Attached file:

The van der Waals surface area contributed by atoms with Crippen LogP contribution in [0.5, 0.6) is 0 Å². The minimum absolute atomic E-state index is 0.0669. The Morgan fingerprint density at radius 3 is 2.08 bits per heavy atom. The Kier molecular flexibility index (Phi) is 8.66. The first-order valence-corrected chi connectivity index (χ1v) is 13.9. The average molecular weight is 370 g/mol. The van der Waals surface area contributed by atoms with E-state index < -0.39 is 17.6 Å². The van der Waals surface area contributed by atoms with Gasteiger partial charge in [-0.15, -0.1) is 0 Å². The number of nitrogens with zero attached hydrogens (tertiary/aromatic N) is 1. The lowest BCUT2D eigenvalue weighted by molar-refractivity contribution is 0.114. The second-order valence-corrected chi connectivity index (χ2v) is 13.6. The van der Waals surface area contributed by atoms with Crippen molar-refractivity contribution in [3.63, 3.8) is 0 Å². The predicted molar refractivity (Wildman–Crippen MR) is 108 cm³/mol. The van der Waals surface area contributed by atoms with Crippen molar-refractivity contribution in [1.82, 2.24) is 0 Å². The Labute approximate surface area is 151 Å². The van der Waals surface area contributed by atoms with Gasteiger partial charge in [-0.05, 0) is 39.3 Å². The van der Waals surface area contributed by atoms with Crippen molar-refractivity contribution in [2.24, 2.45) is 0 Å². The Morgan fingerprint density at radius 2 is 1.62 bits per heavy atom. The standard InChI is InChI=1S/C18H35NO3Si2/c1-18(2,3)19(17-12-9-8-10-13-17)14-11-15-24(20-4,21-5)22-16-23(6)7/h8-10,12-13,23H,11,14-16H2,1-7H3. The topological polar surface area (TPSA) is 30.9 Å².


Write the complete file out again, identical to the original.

The van der Waals surface area contributed by atoms with Crippen LogP contribution in [0.5, 0.6) is 0 Å². The minimum absolute atomic E-state index is 0.0669. The Morgan fingerprint density at radius 3 is 2.08 bits per heavy atom. The Kier molecular flexibility index (Phi) is 8.66. The first-order valence-corrected chi connectivity index (χ1v) is 13.9. The average molecular weight is 370 g/mol. The van der Waals surface area contributed by atoms with E-state index < -0.39 is 17.6 Å². The van der Waals surface area contributed by atoms with Gasteiger partial charge in [-0.15, -0.1) is 0 Å². The number of nitrogens with zero attached hydrogens (tertiary/aromatic N) is 1. The lowest BCUT2D eigenvalue weighted by molar-refractivity contribution is 0.114. The second-order valence-corrected chi connectivity index (χ2v) is 13.6. The van der Waals surface area contributed by atoms with Crippen molar-refractivity contribution in [3.63, 3.8) is 0 Å². The predicted molar refractivity (Wildman–Crippen MR) is 108 cm³/mol. The van der Waals surface area contributed by atoms with Crippen molar-refractivity contribution in [1.82, 2.24) is 0 Å². The Labute approximate surface area is 151 Å². The van der Waals surface area contributed by atoms with Gasteiger partial charge in [-0.05, 0) is 39.3 Å². The van der Waals surface area contributed by atoms with Crippen molar-refractivity contribution in [2.24, 2.45) is 0 Å². The Morgan fingerprint density at radius 2 is 1.62 bits per heavy atom. The standard InChI is InChI=1S/C18H35NO3Si2/c1-18(2,3)19(17-12-9-8-10-13-17)14-11-15-24(20-4,21-5)22-16-23(6)7/h8-10,12-13,23H,11,14-16H2,1-7H3. The topological polar surface area (TPSA) is 30.9 Å².